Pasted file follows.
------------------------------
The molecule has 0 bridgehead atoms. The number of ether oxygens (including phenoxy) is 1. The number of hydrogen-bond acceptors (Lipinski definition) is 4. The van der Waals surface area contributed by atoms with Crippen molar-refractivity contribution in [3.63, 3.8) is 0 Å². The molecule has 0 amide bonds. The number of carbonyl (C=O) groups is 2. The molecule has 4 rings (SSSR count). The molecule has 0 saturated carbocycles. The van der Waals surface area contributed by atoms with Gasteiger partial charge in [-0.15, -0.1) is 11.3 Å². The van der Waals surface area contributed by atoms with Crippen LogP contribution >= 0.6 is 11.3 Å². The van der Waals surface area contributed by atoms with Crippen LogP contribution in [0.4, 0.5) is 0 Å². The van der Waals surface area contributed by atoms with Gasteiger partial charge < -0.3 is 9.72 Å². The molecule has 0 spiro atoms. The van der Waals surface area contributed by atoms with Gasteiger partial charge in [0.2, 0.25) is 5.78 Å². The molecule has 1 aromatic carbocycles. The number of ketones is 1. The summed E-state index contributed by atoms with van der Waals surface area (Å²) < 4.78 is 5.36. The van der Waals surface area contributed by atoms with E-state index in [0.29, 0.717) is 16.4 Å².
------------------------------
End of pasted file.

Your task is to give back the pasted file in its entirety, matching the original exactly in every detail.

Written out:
The molecule has 0 bridgehead atoms. The number of ether oxygens (including phenoxy) is 1. The number of hydrogen-bond acceptors (Lipinski definition) is 4. The van der Waals surface area contributed by atoms with Crippen molar-refractivity contribution in [3.63, 3.8) is 0 Å². The molecule has 0 amide bonds. The number of carbonyl (C=O) groups is 2. The molecule has 4 rings (SSSR count). The molecule has 0 saturated carbocycles. The van der Waals surface area contributed by atoms with Gasteiger partial charge in [-0.15, -0.1) is 11.3 Å². The van der Waals surface area contributed by atoms with Crippen LogP contribution >= 0.6 is 11.3 Å². The van der Waals surface area contributed by atoms with Crippen LogP contribution in [0.4, 0.5) is 0 Å². The van der Waals surface area contributed by atoms with Gasteiger partial charge < -0.3 is 9.72 Å². The molecule has 0 spiro atoms. The van der Waals surface area contributed by atoms with Gasteiger partial charge in [0.2, 0.25) is 5.78 Å². The molecule has 1 aromatic carbocycles. The number of ketones is 1. The summed E-state index contributed by atoms with van der Waals surface area (Å²) < 4.78 is 5.36. The van der Waals surface area contributed by atoms with E-state index in [0.29, 0.717) is 16.4 Å².